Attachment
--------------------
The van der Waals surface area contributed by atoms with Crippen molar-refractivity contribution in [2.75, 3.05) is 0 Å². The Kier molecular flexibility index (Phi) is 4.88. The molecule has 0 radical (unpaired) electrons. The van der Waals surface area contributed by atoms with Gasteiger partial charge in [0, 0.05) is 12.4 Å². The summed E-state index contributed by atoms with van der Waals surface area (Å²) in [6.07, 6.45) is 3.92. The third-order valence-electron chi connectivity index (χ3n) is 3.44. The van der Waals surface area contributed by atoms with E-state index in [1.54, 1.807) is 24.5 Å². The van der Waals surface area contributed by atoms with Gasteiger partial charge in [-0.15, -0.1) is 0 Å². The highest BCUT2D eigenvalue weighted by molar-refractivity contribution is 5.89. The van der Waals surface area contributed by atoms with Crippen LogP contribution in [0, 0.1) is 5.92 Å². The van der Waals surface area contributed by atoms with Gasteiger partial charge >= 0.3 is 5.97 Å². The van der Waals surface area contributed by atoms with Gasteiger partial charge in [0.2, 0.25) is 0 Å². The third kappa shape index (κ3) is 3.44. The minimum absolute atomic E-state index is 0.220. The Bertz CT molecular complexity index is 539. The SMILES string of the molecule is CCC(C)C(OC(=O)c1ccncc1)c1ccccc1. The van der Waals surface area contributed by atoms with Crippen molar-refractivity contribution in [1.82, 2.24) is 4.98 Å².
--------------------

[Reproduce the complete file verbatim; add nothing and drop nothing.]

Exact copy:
The van der Waals surface area contributed by atoms with Crippen molar-refractivity contribution in [2.75, 3.05) is 0 Å². The Kier molecular flexibility index (Phi) is 4.88. The molecule has 0 radical (unpaired) electrons. The van der Waals surface area contributed by atoms with Gasteiger partial charge in [0, 0.05) is 12.4 Å². The summed E-state index contributed by atoms with van der Waals surface area (Å²) in [6.07, 6.45) is 3.92. The third-order valence-electron chi connectivity index (χ3n) is 3.44. The van der Waals surface area contributed by atoms with E-state index in [1.54, 1.807) is 24.5 Å². The van der Waals surface area contributed by atoms with Gasteiger partial charge in [-0.15, -0.1) is 0 Å². The highest BCUT2D eigenvalue weighted by molar-refractivity contribution is 5.89. The van der Waals surface area contributed by atoms with Crippen LogP contribution in [0, 0.1) is 5.92 Å². The van der Waals surface area contributed by atoms with Gasteiger partial charge >= 0.3 is 5.97 Å². The van der Waals surface area contributed by atoms with Gasteiger partial charge in [0.2, 0.25) is 0 Å². The third kappa shape index (κ3) is 3.44. The minimum absolute atomic E-state index is 0.220. The Bertz CT molecular complexity index is 539. The SMILES string of the molecule is CCC(C)C(OC(=O)c1ccncc1)c1ccccc1. The van der Waals surface area contributed by atoms with Crippen molar-refractivity contribution in [1.82, 2.24) is 4.98 Å².